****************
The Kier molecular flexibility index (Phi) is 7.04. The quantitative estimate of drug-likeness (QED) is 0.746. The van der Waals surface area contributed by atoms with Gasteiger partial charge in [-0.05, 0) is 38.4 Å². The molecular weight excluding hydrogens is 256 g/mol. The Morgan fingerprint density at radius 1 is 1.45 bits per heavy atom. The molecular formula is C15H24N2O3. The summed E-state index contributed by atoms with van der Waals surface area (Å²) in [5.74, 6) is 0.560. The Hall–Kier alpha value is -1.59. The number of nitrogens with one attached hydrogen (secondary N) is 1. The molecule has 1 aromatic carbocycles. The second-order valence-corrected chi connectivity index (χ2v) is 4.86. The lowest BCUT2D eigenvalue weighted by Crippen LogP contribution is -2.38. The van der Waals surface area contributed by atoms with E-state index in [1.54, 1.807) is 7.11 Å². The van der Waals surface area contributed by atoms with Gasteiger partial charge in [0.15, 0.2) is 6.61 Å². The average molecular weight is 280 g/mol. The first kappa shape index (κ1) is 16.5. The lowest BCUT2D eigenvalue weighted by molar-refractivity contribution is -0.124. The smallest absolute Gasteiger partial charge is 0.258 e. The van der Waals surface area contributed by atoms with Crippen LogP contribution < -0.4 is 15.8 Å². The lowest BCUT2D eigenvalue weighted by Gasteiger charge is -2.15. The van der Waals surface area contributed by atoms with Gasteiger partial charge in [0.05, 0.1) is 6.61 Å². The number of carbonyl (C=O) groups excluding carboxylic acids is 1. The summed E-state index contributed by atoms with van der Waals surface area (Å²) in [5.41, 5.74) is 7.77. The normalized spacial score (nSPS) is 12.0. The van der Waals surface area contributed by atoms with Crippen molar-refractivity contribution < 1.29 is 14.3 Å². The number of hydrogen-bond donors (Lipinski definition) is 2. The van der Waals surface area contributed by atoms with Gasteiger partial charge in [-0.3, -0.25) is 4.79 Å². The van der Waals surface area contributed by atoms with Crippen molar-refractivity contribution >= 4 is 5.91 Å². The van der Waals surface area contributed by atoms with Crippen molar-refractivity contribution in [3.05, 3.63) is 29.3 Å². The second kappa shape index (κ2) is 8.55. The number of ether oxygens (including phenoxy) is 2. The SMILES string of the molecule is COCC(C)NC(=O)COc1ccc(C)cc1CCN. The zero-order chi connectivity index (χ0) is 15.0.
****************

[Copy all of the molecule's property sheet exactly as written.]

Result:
The Kier molecular flexibility index (Phi) is 7.04. The quantitative estimate of drug-likeness (QED) is 0.746. The van der Waals surface area contributed by atoms with Gasteiger partial charge in [-0.05, 0) is 38.4 Å². The molecular weight excluding hydrogens is 256 g/mol. The Morgan fingerprint density at radius 1 is 1.45 bits per heavy atom. The molecular formula is C15H24N2O3. The summed E-state index contributed by atoms with van der Waals surface area (Å²) in [5.74, 6) is 0.560. The Hall–Kier alpha value is -1.59. The number of nitrogens with one attached hydrogen (secondary N) is 1. The molecule has 1 aromatic carbocycles. The second-order valence-corrected chi connectivity index (χ2v) is 4.86. The lowest BCUT2D eigenvalue weighted by Crippen LogP contribution is -2.38. The van der Waals surface area contributed by atoms with E-state index in [1.54, 1.807) is 7.11 Å². The van der Waals surface area contributed by atoms with Gasteiger partial charge in [0.15, 0.2) is 6.61 Å². The average molecular weight is 280 g/mol. The first kappa shape index (κ1) is 16.5. The lowest BCUT2D eigenvalue weighted by molar-refractivity contribution is -0.124. The smallest absolute Gasteiger partial charge is 0.258 e. The van der Waals surface area contributed by atoms with Crippen LogP contribution < -0.4 is 15.8 Å². The lowest BCUT2D eigenvalue weighted by Gasteiger charge is -2.15. The van der Waals surface area contributed by atoms with Gasteiger partial charge in [0.05, 0.1) is 6.61 Å². The number of carbonyl (C=O) groups excluding carboxylic acids is 1. The summed E-state index contributed by atoms with van der Waals surface area (Å²) in [5.41, 5.74) is 7.77. The normalized spacial score (nSPS) is 12.0. The van der Waals surface area contributed by atoms with Crippen molar-refractivity contribution < 1.29 is 14.3 Å². The number of hydrogen-bond donors (Lipinski definition) is 2. The van der Waals surface area contributed by atoms with Gasteiger partial charge in [-0.3, -0.25) is 4.79 Å². The van der Waals surface area contributed by atoms with Crippen molar-refractivity contribution >= 4 is 5.91 Å². The van der Waals surface area contributed by atoms with Crippen molar-refractivity contribution in [3.05, 3.63) is 29.3 Å². The second kappa shape index (κ2) is 8.55. The number of ether oxygens (including phenoxy) is 2. The SMILES string of the molecule is COCC(C)NC(=O)COc1ccc(C)cc1CCN. The zero-order chi connectivity index (χ0) is 15.0.